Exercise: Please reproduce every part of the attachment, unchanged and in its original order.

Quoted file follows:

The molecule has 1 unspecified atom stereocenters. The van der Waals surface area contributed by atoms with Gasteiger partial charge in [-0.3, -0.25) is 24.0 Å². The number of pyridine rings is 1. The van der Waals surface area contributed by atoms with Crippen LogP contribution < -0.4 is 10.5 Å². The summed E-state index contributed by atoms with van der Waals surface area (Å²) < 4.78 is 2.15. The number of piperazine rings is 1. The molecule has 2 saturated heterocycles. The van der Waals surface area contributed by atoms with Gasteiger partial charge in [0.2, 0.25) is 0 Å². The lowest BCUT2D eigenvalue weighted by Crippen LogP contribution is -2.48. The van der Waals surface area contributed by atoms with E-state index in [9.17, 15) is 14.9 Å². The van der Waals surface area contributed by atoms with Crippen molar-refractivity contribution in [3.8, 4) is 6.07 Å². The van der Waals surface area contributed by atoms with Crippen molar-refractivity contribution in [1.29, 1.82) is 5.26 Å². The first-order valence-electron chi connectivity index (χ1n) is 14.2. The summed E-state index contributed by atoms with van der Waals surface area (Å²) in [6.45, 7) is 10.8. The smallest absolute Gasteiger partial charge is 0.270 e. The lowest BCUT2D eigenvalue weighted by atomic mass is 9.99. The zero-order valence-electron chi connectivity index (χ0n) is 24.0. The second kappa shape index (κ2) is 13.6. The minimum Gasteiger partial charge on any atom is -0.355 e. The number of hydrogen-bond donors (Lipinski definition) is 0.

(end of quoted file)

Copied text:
The molecule has 1 unspecified atom stereocenters. The van der Waals surface area contributed by atoms with Gasteiger partial charge in [-0.3, -0.25) is 24.0 Å². The number of pyridine rings is 1. The van der Waals surface area contributed by atoms with Crippen LogP contribution < -0.4 is 10.5 Å². The summed E-state index contributed by atoms with van der Waals surface area (Å²) < 4.78 is 2.15. The number of piperazine rings is 1. The molecule has 2 saturated heterocycles. The van der Waals surface area contributed by atoms with Gasteiger partial charge in [0.2, 0.25) is 0 Å². The lowest BCUT2D eigenvalue weighted by Crippen LogP contribution is -2.48. The van der Waals surface area contributed by atoms with E-state index in [9.17, 15) is 14.9 Å². The van der Waals surface area contributed by atoms with Crippen molar-refractivity contribution in [3.8, 4) is 6.07 Å². The van der Waals surface area contributed by atoms with Crippen molar-refractivity contribution in [1.29, 1.82) is 5.26 Å². The first-order valence-electron chi connectivity index (χ1n) is 14.2. The summed E-state index contributed by atoms with van der Waals surface area (Å²) in [6.45, 7) is 10.8. The smallest absolute Gasteiger partial charge is 0.270 e. The lowest BCUT2D eigenvalue weighted by atomic mass is 9.99. The zero-order valence-electron chi connectivity index (χ0n) is 24.0. The second kappa shape index (κ2) is 13.6. The minimum Gasteiger partial charge on any atom is -0.355 e. The number of hydrogen-bond donors (Lipinski definition) is 0.